Old Chapel / Jonathan Tuckey Design

Tuckey Design Studio was approached by the client to re-appropriate a converted chapel to accommodate their new permanent family home. The Old Chapel stands within the South Devon Area of Outstanding Natural Beauty.

The site area measures approximately 520 square metres; low exposed stone walls define the edges of the property separating it from the main road and adjacent buildings on the southwest side.

Built in the first half of the 20th century, the Old Chapel was converted into a dwelling in the 1970s, with a series of interventions added in the 90s, the majority of which hold no historic or architectural value.

Through a series of thoughtful interventions, the project looks to uncover the original character of the chapel and create a more appropriate and characterful space.

Tuckey Design Studio first removed the earlier additions from the ’90s and reinstated the former north entrance to the chapel as the main stair hall, allowing for a more fluid circulation throughout the whole space, and between the living spaces on the first floor and bedrooms on the ground floor.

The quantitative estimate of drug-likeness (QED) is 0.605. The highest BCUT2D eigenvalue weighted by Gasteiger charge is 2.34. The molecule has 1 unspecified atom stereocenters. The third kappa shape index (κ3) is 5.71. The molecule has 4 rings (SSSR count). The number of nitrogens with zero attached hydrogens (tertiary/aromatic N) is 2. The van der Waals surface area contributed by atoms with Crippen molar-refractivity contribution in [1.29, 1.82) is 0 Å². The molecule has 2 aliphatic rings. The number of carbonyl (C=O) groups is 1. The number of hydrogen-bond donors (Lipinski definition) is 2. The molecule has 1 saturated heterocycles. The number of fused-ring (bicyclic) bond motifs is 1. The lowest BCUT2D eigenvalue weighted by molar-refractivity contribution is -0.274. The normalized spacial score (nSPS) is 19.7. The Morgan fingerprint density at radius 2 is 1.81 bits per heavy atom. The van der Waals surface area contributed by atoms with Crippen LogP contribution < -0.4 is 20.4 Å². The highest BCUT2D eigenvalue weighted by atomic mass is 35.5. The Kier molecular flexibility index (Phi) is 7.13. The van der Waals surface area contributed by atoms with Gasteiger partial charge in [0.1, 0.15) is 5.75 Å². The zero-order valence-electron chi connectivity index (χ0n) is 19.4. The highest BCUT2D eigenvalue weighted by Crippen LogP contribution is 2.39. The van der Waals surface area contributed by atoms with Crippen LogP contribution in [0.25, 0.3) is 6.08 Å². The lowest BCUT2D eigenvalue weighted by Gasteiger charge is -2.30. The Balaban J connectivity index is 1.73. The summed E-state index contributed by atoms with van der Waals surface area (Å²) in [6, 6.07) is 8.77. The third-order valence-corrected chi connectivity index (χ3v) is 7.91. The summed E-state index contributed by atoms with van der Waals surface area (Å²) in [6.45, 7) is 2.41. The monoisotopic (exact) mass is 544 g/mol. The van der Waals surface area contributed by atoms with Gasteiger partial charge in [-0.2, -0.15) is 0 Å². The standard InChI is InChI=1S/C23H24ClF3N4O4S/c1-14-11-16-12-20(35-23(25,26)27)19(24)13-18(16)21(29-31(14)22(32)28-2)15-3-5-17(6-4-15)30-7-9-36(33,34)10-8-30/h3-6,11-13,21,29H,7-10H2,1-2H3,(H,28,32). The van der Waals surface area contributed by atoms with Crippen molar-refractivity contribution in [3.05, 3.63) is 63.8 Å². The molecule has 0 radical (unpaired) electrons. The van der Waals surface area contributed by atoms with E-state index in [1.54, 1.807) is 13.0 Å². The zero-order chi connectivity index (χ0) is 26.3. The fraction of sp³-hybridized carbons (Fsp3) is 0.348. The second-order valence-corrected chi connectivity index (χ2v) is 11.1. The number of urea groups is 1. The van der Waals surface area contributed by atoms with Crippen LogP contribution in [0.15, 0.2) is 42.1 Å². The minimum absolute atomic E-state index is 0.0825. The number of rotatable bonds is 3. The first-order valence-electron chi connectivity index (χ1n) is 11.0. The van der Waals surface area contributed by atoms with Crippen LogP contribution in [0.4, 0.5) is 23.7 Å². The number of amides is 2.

New alterations to the former chapel building were minimal, including the introduction of a new extension positioned between the southwest corner of the chapel and the stone boundary wall. The remodeled single-story volume enlarges the ground floor space of the chapel whilst creating a terrace accessible from the first floor. A new patio fills the ground-floor bedrooms with natural light and creates a calm outdoor space full of vegetation.

Internally, Tuckey Design Studio redesigned the layout of the ground floor to make space for 4 bedrooms and bathrooms with an ecclesiastic feel, a calm material palette, and niches within plastered walls to increase storage space.

The grand open plan of the chapel at the first-floor level was designed to host a living room, dining, and kitchen where the whole family can gather. An additional ensuite bedroom was added in the attic space, a timber box was inserted above the kitchen and behind the chapel stone arched wall – a reminder of a wooden choir/pulpit structure.